In April 2019, Australian national Julian Assange was carried out of the Ecuadorian embassy in London where he had been living in asylum for seven years. Puffy-faced, with a scraggy white beard, Assange, now fifty, looked dazed and confused, and there were renewed calls for him to be set free. In the US he is wanted on eighteen criminal charges, including breaking espionage law. The charges relate to Cablegate, when, between 2010 and 2011, thousands of classified US state department files and diplomatic cables dating back to 1966 were made public.
Assange is the founder and editor-in-chief of whistleblowing platform WikiLeaks. He is a slippery figure: some say he is a hero, but he is also capable of reckless acts that cause harm to others. Several media organisations had been working with WikiLeaks to select and redact the cables to protect numerous informants, before they were released in November 2010. Then, to everyone’s shock, the entire cache of non-redacted files was made available online. Assange denies responsibility.
Assange began as a hacker, where he got into trouble with the Australian authorities. He fathered a child at eighteen, then fought a custody battle with the mother for nine years (she claims this is what turned his brown hair white.) He founded WikiLeaks in 2006, teaming up with German technology activist Daniel Domscheit-Berg. The latter left the organisation in 2010, citing Assange’s leadership style and liking for young women as reasons. That year, Assange was accused of rape and sexual assault in Sweden. He called it a “radical feminist plot” and claimed Sweden wanted to give him up to America. In 2019, the Swedish case was dropped because too much time had passed by.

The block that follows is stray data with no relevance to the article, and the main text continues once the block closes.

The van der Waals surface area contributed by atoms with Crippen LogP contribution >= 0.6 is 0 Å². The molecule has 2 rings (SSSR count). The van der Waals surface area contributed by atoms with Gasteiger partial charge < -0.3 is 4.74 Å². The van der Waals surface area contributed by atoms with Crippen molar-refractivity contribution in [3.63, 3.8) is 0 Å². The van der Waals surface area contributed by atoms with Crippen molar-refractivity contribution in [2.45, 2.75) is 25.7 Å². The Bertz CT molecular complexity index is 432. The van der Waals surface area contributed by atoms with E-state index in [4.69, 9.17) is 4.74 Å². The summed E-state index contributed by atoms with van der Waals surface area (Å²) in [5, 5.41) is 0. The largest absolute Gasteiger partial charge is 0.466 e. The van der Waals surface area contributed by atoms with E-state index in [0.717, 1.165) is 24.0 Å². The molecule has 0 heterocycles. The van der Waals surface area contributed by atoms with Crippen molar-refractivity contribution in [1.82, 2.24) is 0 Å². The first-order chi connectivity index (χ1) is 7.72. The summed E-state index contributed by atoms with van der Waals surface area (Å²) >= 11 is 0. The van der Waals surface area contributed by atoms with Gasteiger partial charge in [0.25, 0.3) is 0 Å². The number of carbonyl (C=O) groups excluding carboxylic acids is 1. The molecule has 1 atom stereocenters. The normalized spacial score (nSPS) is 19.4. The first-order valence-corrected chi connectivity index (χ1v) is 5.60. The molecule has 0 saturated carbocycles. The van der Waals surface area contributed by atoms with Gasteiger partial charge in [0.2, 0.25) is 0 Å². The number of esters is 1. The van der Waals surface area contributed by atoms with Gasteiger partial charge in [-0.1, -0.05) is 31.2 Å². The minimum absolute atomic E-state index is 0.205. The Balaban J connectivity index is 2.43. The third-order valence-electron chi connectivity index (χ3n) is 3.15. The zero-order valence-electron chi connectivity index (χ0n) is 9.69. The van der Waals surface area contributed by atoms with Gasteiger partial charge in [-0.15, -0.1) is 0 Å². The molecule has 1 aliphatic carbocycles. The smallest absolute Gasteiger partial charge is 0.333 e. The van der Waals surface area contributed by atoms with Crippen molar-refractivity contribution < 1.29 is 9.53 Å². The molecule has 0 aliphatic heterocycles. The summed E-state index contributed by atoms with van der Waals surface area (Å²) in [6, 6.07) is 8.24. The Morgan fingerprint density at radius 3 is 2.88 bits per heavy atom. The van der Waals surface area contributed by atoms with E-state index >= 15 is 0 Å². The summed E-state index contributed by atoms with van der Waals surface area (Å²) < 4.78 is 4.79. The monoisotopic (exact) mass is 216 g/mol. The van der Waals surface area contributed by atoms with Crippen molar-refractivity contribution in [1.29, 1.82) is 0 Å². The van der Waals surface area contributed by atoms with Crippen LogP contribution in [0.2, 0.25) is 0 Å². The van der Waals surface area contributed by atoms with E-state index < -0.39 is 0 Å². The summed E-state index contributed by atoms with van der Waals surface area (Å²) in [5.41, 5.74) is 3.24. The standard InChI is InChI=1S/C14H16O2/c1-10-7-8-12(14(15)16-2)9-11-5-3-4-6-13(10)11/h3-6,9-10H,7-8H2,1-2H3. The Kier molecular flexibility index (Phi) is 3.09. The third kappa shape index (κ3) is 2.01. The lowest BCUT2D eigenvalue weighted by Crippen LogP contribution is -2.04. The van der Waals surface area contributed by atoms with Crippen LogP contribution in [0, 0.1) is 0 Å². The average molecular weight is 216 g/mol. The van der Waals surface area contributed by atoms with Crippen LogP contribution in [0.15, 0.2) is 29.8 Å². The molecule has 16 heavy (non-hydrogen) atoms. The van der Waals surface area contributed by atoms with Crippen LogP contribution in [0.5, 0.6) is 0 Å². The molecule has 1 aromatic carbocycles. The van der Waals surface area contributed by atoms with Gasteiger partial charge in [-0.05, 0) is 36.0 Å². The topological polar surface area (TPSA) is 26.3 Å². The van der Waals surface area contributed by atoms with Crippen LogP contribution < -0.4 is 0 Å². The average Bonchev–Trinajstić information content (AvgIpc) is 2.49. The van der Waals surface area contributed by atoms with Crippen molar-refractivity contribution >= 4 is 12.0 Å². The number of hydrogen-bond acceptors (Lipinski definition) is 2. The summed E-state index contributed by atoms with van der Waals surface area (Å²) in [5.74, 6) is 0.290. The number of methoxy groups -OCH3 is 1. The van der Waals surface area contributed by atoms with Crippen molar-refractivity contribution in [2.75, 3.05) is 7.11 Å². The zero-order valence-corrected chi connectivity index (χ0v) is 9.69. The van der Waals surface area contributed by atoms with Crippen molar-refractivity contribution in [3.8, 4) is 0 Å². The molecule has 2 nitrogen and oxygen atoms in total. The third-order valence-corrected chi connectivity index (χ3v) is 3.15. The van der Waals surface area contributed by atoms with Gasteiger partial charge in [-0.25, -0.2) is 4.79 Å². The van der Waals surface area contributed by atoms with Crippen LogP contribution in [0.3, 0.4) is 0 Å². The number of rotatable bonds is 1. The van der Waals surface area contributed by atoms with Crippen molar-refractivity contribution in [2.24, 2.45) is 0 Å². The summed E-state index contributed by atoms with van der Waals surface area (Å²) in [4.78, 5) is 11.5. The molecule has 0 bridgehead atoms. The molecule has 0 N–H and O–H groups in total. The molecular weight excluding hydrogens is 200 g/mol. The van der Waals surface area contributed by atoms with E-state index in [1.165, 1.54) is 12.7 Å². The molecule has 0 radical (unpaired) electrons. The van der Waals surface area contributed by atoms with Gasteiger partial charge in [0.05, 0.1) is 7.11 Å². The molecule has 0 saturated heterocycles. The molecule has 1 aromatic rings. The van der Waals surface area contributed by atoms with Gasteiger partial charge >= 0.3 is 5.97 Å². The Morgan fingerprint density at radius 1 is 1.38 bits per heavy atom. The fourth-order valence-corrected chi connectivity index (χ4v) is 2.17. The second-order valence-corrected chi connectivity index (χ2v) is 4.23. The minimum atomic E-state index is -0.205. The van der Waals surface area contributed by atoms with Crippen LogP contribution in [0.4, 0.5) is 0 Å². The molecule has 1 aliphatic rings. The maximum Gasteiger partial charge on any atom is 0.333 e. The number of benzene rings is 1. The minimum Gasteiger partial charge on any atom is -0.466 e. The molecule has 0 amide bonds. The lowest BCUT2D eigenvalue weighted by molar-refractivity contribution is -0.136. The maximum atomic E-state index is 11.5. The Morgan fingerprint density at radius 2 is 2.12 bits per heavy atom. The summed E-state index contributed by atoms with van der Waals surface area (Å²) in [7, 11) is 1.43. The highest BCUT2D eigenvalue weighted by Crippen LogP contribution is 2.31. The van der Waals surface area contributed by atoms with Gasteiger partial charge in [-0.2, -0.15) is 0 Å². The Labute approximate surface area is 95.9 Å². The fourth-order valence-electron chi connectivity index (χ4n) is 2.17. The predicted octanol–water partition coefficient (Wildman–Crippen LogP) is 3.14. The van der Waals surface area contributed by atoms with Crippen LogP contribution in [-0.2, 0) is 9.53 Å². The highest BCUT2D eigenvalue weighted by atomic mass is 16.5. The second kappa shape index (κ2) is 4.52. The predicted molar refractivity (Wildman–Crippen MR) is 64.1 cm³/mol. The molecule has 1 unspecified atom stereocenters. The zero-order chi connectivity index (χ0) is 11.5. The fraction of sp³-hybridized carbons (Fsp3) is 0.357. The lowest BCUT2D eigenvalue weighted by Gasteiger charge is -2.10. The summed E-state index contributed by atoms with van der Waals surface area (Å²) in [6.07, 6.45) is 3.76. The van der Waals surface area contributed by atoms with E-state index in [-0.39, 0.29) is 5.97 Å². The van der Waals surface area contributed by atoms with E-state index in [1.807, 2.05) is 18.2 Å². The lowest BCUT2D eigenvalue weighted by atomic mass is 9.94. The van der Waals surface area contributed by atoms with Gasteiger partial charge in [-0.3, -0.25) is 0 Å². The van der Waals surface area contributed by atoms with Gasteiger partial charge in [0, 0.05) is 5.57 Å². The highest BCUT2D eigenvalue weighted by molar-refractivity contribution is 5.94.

While Assange was in asylum, WikiLeaks continued to publish potentially more damaging material than the Cablegate files. They exposed details of shady US tactics in trade negotiations, of the country’s surveillance of other governments, and of CIA hacking methods. Many prominent figures defend Assange as a publisher: politicians, including Jeremy Corbyn, media organisations such as The Guardian, intellectuals such as Noam Chomsky, artists such as Ai WeiWei and Lady Gaga, as well as US whistleblower Daniel Ellsberg, who leaked classified documents about the Vietnam War, known as the Pentagon Papers, in 1971. They say that prosecuting Assange on espionage charges would have devastating consequences for the freedom of the press.
So, what awaits Assange? The US has given assurances that he will not be mistreated, as was the case of Chelsea Manning, the former US soldier who leaked the Cablegate files, and who was eventually pardoned after attempting suicide twice while in custody. Assange, however, has made some powerful enemies. In 2016, he leaked emails hacked by the Russian state which sabotaged Hillary Clinton’s chances in the US election. Clinton wants him to answer for it.
Ecuador spent some $10 million on Assange’s upkeep and legal counsel. When new president Lenín Moreno was elected in 2017, he said that he had inherited the “spoiled brat” from his predecessor, Raffael Correa. Assange, he said, had tried to use the embassy as a centre for spying, made sexist and anti-Semitic remarks, and, on one occasion, spread faeces on the walls. He had also neglected to take care of his cat. Assange’s Ecuadorian citizenship was revoked in 2021.
After being removed from the embassy, Assange spent two years in the UK’s Belmarsh Prison, one year for jumping bail and another for being a flight risk. An initial rejection of extradition to the US on mental health grounds was overturned, when it was revealed that while in the embassy Assange had fathered two children with his partner, lawyer and now wife, Stella Morris. Born Sara Gonzalez Devant in South Africa, Morris also holds Spanish and Swedish nationality.